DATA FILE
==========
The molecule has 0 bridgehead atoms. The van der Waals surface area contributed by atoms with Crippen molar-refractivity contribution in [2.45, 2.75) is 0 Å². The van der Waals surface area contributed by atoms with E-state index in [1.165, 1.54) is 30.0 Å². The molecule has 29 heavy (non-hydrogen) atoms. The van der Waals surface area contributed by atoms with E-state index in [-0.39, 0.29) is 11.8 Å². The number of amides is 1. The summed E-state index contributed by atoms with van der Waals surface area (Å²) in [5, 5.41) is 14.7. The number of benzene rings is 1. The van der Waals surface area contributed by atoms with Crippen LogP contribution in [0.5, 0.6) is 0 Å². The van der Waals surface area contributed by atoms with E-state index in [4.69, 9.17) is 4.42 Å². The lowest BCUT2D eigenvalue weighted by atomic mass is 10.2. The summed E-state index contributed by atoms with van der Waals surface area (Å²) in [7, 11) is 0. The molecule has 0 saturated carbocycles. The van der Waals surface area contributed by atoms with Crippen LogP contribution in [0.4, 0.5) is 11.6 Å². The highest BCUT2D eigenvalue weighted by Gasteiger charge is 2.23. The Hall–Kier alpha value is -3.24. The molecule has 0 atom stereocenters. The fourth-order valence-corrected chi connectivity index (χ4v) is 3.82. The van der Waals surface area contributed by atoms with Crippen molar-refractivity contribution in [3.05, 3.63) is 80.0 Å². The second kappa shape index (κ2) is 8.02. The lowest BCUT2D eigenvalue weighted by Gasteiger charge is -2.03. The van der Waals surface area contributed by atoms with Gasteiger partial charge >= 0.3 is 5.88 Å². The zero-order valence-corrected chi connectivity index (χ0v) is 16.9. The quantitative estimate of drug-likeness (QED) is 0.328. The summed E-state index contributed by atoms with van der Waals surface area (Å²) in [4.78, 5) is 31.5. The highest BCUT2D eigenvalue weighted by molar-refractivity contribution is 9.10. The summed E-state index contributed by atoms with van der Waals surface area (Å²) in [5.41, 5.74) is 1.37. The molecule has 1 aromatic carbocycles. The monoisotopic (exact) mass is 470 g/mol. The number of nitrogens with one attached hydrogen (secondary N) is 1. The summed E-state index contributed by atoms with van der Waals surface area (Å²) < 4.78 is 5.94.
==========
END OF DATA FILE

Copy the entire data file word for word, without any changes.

The molecule has 0 bridgehead atoms. The van der Waals surface area contributed by atoms with Crippen molar-refractivity contribution in [2.45, 2.75) is 0 Å². The van der Waals surface area contributed by atoms with E-state index in [1.165, 1.54) is 30.0 Å². The molecule has 29 heavy (non-hydrogen) atoms. The van der Waals surface area contributed by atoms with E-state index in [-0.39, 0.29) is 11.8 Å². The number of amides is 1. The summed E-state index contributed by atoms with van der Waals surface area (Å²) in [5, 5.41) is 14.7. The number of benzene rings is 1. The van der Waals surface area contributed by atoms with Crippen LogP contribution in [0.5, 0.6) is 0 Å². The van der Waals surface area contributed by atoms with E-state index in [4.69, 9.17) is 4.42 Å². The lowest BCUT2D eigenvalue weighted by atomic mass is 10.2. The summed E-state index contributed by atoms with van der Waals surface area (Å²) in [7, 11) is 0. The molecule has 0 saturated carbocycles. The van der Waals surface area contributed by atoms with Crippen LogP contribution in [0.4, 0.5) is 11.6 Å². The highest BCUT2D eigenvalue weighted by Gasteiger charge is 2.23. The Hall–Kier alpha value is -3.24. The molecule has 0 atom stereocenters. The fourth-order valence-corrected chi connectivity index (χ4v) is 3.82. The van der Waals surface area contributed by atoms with Crippen molar-refractivity contribution in [3.05, 3.63) is 80.0 Å². The second kappa shape index (κ2) is 8.02. The lowest BCUT2D eigenvalue weighted by Gasteiger charge is -2.03. The van der Waals surface area contributed by atoms with Gasteiger partial charge >= 0.3 is 5.88 Å². The zero-order valence-corrected chi connectivity index (χ0v) is 16.9. The quantitative estimate of drug-likeness (QED) is 0.328. The summed E-state index contributed by atoms with van der Waals surface area (Å²) in [4.78, 5) is 31.5. The highest BCUT2D eigenvalue weighted by molar-refractivity contribution is 9.10. The summed E-state index contributed by atoms with van der Waals surface area (Å²) in [5.41, 5.74) is 1.37. The molecule has 1 aromatic carbocycles. The monoisotopic (exact) mass is 470 g/mol. The number of nitrogens with one attached hydrogen (secondary N) is 1. The summed E-state index contributed by atoms with van der Waals surface area (Å²) < 4.78 is 5.94.